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How long (i know this will vary somewhat from horse to horse) would it take ...
  1. #1
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    Question How long after worming...

    How long (i know this will vary somewhat from horse to horse) would it take to start seeing improvement after using the panacure power pack or the double dosing of safeguard for 5 days?

    Thanks
    it also gives a whole new meaning to "riding in on a broomstick!!"~dpcinderella
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    Depends on what issues were being caused by the parasites. Improved appetite can start pretty quickly, weight gain can start quickly if he's enough underweight, etc. Within a few weeks.
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    Quote Originally Posted by JBandRio View Post
    Depends on what issues were being caused by the parasites. Improved appetite can start pretty quickly, weight gain can start quickly if he's enough underweight, etc. Within a few weeks.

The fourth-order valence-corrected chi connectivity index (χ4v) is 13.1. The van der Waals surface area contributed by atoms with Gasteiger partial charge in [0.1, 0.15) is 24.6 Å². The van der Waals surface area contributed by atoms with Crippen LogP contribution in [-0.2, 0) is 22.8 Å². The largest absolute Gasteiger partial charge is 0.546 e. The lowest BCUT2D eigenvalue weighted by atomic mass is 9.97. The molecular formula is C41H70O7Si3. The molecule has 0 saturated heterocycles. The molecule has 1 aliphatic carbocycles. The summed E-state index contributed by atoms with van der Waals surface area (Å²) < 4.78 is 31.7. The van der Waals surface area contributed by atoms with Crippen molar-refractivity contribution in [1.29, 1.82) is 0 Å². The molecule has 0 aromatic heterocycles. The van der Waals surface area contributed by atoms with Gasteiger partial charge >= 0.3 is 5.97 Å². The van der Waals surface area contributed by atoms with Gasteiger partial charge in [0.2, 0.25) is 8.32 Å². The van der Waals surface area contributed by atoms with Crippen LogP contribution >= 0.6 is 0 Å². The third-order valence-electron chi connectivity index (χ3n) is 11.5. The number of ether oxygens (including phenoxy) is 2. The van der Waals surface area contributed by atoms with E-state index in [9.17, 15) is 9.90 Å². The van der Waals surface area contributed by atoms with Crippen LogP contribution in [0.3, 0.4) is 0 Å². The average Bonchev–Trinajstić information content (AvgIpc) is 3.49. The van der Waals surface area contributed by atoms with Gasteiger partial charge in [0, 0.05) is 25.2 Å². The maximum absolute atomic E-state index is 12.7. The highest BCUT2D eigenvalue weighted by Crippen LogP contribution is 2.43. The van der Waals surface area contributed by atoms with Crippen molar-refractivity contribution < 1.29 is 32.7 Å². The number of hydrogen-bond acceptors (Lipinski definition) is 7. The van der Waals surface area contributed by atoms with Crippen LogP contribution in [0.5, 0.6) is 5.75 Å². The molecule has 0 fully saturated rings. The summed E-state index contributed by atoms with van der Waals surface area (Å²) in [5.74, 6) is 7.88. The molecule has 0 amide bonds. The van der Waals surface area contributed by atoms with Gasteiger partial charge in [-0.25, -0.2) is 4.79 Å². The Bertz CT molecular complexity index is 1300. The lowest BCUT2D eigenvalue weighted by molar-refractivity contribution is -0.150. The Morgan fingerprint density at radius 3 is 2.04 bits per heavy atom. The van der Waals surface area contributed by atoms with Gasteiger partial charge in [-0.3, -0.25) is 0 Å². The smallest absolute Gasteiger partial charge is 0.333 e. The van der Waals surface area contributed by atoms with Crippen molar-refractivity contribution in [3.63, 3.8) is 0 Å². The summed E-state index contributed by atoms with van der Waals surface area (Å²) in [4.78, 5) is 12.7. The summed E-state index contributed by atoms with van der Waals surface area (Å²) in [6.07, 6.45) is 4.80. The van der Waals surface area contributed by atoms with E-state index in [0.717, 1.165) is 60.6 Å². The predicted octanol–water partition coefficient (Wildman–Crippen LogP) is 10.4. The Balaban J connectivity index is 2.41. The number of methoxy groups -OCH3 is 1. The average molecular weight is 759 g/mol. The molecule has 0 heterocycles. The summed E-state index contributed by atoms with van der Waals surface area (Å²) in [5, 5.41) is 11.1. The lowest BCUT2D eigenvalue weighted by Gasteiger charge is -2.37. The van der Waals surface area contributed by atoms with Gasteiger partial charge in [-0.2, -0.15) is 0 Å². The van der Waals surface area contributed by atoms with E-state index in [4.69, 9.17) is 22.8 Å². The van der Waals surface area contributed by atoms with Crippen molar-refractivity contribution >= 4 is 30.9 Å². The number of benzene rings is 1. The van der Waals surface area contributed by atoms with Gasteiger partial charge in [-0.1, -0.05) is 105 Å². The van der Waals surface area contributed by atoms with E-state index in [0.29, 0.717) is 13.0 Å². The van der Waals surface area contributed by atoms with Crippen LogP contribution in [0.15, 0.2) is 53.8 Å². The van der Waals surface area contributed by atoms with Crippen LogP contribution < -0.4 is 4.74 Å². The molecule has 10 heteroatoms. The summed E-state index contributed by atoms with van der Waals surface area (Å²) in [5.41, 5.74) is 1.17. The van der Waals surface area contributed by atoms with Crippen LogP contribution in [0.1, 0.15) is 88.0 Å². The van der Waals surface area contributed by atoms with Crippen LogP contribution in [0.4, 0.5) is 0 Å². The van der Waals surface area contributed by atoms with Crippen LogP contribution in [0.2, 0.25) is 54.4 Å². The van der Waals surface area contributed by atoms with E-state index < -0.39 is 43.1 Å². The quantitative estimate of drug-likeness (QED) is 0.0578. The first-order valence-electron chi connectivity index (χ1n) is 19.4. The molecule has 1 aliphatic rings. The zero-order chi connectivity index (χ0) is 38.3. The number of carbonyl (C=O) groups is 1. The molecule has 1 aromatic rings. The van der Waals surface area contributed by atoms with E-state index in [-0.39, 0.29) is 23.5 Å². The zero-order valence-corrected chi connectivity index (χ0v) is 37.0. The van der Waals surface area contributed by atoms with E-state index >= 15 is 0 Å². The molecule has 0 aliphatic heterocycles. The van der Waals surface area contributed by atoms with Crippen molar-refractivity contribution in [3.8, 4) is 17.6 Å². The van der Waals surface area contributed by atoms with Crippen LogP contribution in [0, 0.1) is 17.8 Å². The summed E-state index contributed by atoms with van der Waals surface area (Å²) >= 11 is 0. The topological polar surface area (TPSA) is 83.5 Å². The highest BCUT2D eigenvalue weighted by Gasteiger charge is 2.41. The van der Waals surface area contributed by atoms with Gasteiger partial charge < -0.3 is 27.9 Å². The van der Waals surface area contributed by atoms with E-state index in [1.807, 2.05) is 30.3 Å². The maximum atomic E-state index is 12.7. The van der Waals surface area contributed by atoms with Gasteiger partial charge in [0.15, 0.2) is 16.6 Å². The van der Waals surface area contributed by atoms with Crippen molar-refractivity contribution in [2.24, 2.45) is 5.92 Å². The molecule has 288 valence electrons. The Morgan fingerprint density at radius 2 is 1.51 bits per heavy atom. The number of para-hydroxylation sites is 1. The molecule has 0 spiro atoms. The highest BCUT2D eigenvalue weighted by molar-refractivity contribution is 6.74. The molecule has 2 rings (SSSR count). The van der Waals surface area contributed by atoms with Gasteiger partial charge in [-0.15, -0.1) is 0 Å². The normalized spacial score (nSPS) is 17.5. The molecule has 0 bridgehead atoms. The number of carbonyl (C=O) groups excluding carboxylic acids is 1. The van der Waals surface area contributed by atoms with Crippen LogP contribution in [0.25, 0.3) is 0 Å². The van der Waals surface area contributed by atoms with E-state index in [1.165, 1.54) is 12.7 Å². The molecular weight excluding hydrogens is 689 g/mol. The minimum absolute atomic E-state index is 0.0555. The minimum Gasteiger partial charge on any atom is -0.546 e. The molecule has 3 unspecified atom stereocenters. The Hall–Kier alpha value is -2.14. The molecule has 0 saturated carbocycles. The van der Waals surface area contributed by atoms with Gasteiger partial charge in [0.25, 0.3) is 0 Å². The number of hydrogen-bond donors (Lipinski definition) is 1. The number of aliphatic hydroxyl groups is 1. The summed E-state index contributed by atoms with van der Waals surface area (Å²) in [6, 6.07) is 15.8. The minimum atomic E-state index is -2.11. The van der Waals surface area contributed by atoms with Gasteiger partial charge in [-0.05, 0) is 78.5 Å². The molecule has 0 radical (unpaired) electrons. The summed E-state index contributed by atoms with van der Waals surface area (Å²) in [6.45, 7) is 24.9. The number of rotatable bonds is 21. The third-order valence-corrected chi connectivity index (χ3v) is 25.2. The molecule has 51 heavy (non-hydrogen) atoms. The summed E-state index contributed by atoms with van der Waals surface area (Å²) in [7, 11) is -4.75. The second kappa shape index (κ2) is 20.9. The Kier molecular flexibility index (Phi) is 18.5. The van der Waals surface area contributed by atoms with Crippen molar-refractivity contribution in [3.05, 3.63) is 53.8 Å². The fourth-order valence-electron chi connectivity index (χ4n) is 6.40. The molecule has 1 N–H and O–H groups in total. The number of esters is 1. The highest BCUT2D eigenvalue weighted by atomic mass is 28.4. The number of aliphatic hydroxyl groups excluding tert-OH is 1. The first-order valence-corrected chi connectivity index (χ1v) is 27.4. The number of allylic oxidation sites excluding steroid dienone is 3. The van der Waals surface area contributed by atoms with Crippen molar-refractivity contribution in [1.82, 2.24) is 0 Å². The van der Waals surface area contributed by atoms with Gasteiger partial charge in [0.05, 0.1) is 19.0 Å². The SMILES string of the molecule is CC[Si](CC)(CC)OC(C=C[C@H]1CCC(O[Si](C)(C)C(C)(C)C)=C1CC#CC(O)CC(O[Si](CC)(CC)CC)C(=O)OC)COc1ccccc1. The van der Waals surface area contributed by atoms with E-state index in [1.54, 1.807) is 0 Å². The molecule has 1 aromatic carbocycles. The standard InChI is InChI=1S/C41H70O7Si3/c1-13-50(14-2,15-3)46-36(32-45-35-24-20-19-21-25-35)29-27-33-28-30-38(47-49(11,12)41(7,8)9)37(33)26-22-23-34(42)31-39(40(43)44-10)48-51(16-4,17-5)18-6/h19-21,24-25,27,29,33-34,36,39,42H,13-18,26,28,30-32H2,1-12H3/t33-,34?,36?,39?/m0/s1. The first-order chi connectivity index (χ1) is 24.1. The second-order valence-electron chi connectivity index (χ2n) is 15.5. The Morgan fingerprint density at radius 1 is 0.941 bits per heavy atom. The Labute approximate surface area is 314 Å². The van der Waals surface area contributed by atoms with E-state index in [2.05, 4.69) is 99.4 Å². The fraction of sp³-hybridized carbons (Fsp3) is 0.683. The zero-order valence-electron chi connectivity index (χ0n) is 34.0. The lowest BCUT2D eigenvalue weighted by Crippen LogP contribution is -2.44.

Appetite has always been good.

    His 3 main issues, underweight, rough coat, hardly any growth.

    I kept him up to date on worming but just now found out how I can worm him and yet not get the small strongyles. I think that is our problem, given all the info I have read on that.

    Thanks!
    it also gives a whole new meaning to "riding in on a broomstick!!"~dpcinderella
    SO this is the new "Rule of thumb" ~Feliche
    Well, there's no harm in looking at the menu.....no one said you had to order! ~randomequine

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    If you are "up to date" on deworming and he still has signs of parasites, sounds like your current deworming program is no longer working. Many parasites have become resistant to many dewormers.